A Lifelong Journalist Asks Christians to Write a Letter to a North Korean Citizen
More than twenty years ago, a Christian prisoner in a Russian labor camp received thousands of letters of encouragement thanks to the effort of one man.
Up until a few weeks ago, I didn’t know much about Dan Wooding, the journalist who launched this letter-writing campaign. But recently, when Dan stopped by the Open Doors offices, I learned that he is the founder and chief editor of the ASSIST New Service. In addition, Dan hosts a radio show called Front Page Radio as well as two TV shows.
As Dan began sharing tales from his lifetime of experience as a journalist, he commanded the attention of the Open Doors staff in the room. In one story, he was in the UK, in the next he was dashing off to Russia or North Korea. Each scene was a mix of both meaningful and funny happenings. And more than once, I could barely hear his voice over the laughter of his audience.
But there was one story he told that rose to the top for me because it hit close to home here at Open Doors.
By the time Dan had finished his presentation and opened the floor for questions, I only had one: Will you tell this one story to our readers?
Dan readily agreed. Below, you’ll find that story.
Sarah: While you were in Moscow in 1992, you got to meet a pretty special person named Alexander. Can you tell us about how you met this persecuted believer—Alexander–in the first place.
Dan: I first learned about Alexander Ogorodnikov from a piece published by Keston College. It was a letter Alexander had written to Gorbachev. In it, Alexander explained that he had found Christ after watching a film about the life of Jesus. Now, he explained, he had been sentenced to the Gulag–a Russian labor camp–for five years for running a Christian group at Moscow State University.
Sometimes, in his time in the Gulag, the guards would confiscate his Bible. When they did, Alexander would go on a hunger strike. “I would rather die than be without the Word of God,” he would tell them.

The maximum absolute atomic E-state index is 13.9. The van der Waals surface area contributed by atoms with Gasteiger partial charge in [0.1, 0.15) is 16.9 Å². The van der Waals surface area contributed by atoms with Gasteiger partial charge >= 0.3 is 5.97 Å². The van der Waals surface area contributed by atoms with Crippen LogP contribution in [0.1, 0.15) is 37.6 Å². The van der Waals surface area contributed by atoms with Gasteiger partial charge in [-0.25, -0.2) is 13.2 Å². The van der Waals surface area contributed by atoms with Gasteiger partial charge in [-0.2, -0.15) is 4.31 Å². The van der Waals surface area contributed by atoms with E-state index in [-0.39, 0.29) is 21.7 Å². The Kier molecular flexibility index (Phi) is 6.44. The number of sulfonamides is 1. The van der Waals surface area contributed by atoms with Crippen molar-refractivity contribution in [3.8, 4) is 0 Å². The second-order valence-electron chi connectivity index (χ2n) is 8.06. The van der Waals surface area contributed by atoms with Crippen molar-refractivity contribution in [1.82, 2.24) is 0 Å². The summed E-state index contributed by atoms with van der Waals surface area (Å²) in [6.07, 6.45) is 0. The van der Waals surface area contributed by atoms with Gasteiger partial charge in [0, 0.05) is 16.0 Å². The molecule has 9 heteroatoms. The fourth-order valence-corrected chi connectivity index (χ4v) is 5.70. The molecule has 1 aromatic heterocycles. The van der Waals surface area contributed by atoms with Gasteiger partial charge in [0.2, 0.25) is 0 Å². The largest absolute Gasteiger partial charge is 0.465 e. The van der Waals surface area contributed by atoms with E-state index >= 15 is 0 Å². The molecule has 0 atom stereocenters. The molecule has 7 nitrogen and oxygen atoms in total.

But the words he wrote next were heartbreaking. “I believe it would be a sin to take my own life, but I want to go home to be with Jesus.” Alexander proceeded to ask Gorbachev if the leader could arrange to have Alexander executed by firing squad.
Sarah: When you heard his statement about not receiving a single visitor or letter, what was your response?
Dan: I wept. I couldn’t get over the feeling that we in the West had let him down by allowing him to feel so alone and isolated.
I was able to track down the mailing address of the labor camp near the Siberian border. Then I went on an American Christian TV show and called on viewers to send letters of support to Alexander.
They did. In just a few weeks, thousands of letters arrived. He was shown the letters, but was not allowed to read them. Instead, he was put into an ice block, a cell like a refrigerator. While in there, Alexander said he felt the prayers of those in the West and believed God’s arms wrapped around him despite the cold.
Sarah: Margaret Thatcher also got involved. Could you please tell us about that?
Dan: Margaret Thatcher, who was the Prime Minister of Great Britain at the time, had apparently also learned of the letter through Keston College. In a meeting with Gorbachev, she in her strength demanded he release Alexander in a way that only the “Iron Lady” could have. And he did.
Alexander was set free.
When I went to Russia, I sent a message to Alexander. Then one day, I got a call that Alexander was waiting for me. He was standing there in a pinstriped suit with a ponytail in his hair. He said to me, “Thank you for caring.”
Sarah: That is a beautiful, powerful story. It’s clear those letters came to Alexander in a critical point in his life when he was tempted to give up.
Right now, Open Doors has created an opportunity for believers around the world to write a letter to a secret believer in North Korea. We will be delivering it via underground channels that we cannot disclose due to high risks for those involved. Why is this important?
Dan: A letter is the same as hope for many of these believers. It’s so important to let them know that they are not alone. I have been to North Korea and it would be a true encouragement to people living there to receive similar letters from Open Doors supporters.
I would call on Open Doors supporters to take the time to write a letter today.
In just a few minutes time, you can write a quick letter that will be delivered to a North Korean Christian through a safe, undisclosed underground method. If you know Christians among your Facebook or Twitter friends or in your Bible Study or church who would be willing to write additional letters, please share this opportunity online or in person. We would love to follow in Dan Wooding’s footsteps and send thousands of letters to Christians in North Korea who, like Alexander, likely need encouragement at this volatile time in their country’s history. Click here to learn more.
You can also submit your letters digitally with the form below.
Dan Wooding has graciously offered a free subscription to his news service to Open Doors followers who would like to learn even more about the suffering church. To take advantage of this resource, just visit www.assistnews.net and then scroll down to the area marked “sign up for the mailing list.”